Relentless Pursuit of Wisdom and Liberty

The weblog companion of, dedicated to pondering, "If Patrick Henry could see us now..."

Friday, June 03, 2005

CA legislature ponders more (and more, and more) regulation

SB 357, AB 352, and AB 996 have been passed by their originating houses and sent to the other house for committee hearings and votes. All three of these are time- and money-wasting legislation bringing more Big Brother-type regulation to the state that needs it the least. I just sent this email to my assemblywoman and the Public Safety Committee regarding SB 357:
Senate Bill 357 has been passed by the Senate and is on its way to the Assembly, stopping first at the Public Safety Committee. This bill, introduced at the behest of Attorney-General Lockyer, is so rife with problems that it's difficult to know where to start.

First, there is no evidence whatsoever that the serialization of every bullet manufactured would assist law enforcement in solving crimes, but there is every indication that it will mandate huge new costs on every branch of law enforcement to try to make use of the mountains of data. The vast majority of that data would pertain to law-abiding citizens, and only a miniscule percentage would pertain to criminal use - talk about a needle in a haystack! Maryland has tried a similar scheme with ballistic fingerprinting and has found it unmanageable, prohibitively expensive, and completely ineffectual in solving crimes. Bullet serialization in California will fare no better - it could even make matters worse, making it easier to "poison" the crime scene with a few cartridges not purchased by the perpetrator.

Second, putting this kind of requirement on ammunition manufacturers is just another example of onerous regulation that California foists on companies trying to do business in our state. Gasoline in Blythe, CA is on the order of fifty cents per gallon more expensive than it is one mile down the road at the Flying J in Arizona - a major reason for that is the regulations that force gasoline manufacturers to make special blends of gasoline to sell in California. The same kind of regulation makes cars sold in California more expensive than other states. Should this bill pass, the same will happen for ammunition, and it won't just harm our state's consumers - it will harm the military and law enforcement, who buy their ammunition from the same manufacturers! U.S. Rep. Duncan Hunter, chairman of the Armed Services committee, said as much in a letter he sent to Gov. Schwarzenegger.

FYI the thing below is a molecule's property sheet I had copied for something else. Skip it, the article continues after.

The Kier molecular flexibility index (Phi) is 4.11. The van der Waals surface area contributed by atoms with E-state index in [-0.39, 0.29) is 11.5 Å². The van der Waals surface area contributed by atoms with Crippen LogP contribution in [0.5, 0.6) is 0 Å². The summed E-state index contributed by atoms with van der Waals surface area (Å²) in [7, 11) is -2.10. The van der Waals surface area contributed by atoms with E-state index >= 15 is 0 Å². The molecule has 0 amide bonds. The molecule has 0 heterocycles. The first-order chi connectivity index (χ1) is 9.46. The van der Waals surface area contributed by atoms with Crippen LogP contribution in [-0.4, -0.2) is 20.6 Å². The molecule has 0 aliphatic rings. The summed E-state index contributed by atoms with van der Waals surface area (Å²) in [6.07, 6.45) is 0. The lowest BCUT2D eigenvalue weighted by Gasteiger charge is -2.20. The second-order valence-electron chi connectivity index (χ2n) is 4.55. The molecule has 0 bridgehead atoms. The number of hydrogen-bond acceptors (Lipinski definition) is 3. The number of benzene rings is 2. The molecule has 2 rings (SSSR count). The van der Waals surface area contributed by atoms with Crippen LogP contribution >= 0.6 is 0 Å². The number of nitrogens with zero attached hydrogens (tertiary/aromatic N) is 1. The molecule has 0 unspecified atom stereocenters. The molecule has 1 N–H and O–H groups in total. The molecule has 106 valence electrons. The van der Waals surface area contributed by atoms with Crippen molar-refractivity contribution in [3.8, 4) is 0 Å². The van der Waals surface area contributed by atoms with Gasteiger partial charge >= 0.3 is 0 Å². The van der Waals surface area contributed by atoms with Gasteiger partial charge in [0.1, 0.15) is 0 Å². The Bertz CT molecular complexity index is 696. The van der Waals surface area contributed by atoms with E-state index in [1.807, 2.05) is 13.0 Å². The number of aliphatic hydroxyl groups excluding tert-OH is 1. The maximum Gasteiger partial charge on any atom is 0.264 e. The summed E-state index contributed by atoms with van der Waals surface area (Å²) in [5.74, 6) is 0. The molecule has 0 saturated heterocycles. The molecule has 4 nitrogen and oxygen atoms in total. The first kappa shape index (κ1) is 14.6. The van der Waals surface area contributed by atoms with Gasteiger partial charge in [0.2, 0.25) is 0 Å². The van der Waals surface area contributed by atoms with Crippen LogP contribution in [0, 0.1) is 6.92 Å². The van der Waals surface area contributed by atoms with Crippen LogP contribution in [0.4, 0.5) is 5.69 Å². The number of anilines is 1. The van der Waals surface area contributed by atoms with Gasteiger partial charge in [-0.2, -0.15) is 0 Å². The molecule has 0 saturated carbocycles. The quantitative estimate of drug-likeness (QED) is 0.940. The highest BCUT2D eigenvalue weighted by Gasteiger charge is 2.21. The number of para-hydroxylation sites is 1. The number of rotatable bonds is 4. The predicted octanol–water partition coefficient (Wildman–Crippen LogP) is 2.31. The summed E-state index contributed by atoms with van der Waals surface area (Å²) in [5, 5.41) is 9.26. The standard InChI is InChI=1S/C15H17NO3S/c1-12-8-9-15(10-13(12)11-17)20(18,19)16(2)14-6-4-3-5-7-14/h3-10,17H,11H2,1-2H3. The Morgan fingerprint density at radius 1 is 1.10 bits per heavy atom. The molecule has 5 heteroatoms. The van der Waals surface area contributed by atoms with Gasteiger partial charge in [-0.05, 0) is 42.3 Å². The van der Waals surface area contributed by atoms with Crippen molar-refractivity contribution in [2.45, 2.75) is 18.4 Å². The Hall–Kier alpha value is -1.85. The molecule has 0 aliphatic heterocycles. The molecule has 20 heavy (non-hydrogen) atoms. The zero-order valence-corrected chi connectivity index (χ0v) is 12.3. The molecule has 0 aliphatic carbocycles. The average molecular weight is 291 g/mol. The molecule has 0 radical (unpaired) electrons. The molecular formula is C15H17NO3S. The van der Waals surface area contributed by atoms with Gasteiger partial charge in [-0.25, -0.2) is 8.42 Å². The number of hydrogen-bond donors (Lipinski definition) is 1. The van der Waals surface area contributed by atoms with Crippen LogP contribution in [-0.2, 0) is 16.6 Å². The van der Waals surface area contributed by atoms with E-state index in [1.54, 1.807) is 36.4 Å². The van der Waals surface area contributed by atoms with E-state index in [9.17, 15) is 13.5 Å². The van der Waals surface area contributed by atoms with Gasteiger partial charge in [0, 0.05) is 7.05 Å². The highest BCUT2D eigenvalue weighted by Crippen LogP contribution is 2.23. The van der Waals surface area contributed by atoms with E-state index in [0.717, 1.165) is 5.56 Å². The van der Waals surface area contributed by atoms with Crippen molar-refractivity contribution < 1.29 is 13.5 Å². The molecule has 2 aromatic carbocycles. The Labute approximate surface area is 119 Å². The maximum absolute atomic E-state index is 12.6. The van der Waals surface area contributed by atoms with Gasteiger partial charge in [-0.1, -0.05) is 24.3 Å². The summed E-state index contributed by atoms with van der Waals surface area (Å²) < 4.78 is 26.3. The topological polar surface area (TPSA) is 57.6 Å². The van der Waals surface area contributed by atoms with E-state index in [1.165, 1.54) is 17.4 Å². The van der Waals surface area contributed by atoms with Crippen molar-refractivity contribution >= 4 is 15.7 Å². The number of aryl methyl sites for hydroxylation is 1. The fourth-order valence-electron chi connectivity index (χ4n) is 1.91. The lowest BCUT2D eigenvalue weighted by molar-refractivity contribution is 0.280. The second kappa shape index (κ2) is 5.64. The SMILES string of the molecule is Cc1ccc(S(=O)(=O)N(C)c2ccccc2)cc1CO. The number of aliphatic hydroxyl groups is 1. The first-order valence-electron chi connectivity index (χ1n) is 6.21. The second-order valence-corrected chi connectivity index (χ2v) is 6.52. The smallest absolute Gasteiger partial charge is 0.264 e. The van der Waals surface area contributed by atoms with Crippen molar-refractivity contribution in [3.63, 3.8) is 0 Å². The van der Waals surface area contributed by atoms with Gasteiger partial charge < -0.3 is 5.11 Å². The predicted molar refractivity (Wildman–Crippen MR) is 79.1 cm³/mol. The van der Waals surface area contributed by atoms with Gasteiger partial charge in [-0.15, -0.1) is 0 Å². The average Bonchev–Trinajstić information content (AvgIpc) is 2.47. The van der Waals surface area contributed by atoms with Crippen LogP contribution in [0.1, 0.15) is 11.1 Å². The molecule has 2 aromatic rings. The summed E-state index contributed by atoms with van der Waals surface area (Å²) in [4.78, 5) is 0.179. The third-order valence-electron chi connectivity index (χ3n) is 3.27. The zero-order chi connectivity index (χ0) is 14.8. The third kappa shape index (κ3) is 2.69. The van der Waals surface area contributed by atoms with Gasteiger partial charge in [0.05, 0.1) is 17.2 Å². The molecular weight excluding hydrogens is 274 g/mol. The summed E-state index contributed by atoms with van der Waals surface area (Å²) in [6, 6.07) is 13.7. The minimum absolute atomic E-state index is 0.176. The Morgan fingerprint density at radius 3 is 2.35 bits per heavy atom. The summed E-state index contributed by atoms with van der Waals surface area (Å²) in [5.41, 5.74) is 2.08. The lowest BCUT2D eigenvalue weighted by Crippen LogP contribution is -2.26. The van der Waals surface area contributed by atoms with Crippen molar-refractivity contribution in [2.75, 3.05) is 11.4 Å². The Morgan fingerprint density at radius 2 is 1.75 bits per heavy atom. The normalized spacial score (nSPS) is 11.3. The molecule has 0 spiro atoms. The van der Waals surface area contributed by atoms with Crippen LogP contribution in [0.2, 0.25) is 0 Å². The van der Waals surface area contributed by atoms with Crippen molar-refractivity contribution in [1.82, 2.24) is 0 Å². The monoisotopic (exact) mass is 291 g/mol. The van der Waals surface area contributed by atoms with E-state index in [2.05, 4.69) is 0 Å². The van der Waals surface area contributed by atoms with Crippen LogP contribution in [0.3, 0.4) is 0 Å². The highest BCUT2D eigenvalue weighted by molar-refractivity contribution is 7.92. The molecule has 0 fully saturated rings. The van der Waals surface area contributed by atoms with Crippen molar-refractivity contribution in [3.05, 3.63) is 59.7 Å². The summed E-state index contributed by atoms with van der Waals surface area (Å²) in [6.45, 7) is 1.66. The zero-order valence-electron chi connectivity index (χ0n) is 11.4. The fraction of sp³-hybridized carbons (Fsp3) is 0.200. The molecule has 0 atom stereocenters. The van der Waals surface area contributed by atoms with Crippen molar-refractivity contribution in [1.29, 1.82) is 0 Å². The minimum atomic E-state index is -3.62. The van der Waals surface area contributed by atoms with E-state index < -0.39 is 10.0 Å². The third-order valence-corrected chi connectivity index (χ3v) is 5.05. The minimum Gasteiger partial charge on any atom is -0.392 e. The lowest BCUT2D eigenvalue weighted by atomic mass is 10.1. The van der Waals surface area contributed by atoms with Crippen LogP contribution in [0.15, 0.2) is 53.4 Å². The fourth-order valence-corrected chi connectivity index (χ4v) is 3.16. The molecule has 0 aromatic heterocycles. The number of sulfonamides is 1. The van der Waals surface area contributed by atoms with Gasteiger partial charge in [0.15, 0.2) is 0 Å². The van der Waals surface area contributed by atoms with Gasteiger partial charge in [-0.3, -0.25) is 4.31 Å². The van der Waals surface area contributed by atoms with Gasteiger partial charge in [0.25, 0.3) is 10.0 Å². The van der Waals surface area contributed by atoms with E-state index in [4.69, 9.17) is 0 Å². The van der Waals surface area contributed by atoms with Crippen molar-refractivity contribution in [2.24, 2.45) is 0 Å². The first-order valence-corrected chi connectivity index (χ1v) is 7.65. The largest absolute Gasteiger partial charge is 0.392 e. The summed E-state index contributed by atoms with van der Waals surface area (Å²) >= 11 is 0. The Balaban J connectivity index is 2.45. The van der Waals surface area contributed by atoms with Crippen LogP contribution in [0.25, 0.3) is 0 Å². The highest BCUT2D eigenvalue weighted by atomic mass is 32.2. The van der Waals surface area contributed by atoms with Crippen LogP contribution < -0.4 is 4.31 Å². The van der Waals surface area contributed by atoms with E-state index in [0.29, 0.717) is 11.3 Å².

In an effort to keep this short, I'll stop there - but those two reasons alone should be enough to get my point across. SB 357 needs to be defeated.
Here's the email I sent to my state senator and the Public Safety Committee regarding AB 996:
Assembly Bill 996 has been passed by the Assembly and is on its way to the Senate, stopping first at the Public Safety Committee. The regulation this bill provides for is completely unnecessary. Thinking that the state needs to regulate how a retail shop stores its product is ignoring the basic fact that it's in a shop's best interest to store it as to be as safe for their customers and as safe from theft as possible. This is true for every type of store across the entire spectrum of retail - why do we have to treat ammunition sellers differently? Even if the risk of theft were the main motivator of this bill, plain old common sense will tell you that criminals don't just walk into a gun store and steal ammunition off the counter because it's not locked away! A gun store would have to be the riskiest business for a criminal to try to rob - it's obviously going to be the most well-guarded option, and the most hazardous to his health!

In short, AB 996 is a solution in search of a problem, and it shouldn't be passed by the Senate. It will do no good, solve no observable, measurable problems, only make new criminals out of previously law-abiding store owners.
I didn't send anything to the state senate about AB 352 because it's even more silly than either of the other two - they want every gun manufactured so that it "microstamps" the make, model, and serial number of the gun on each bullet it fires, as it's firing! Are they kidding? One wonders if the CA legislature was around to mandate other innovations of questionable worth to other industries - like the automatic transmission or self-sharpening kitchen knife holders!


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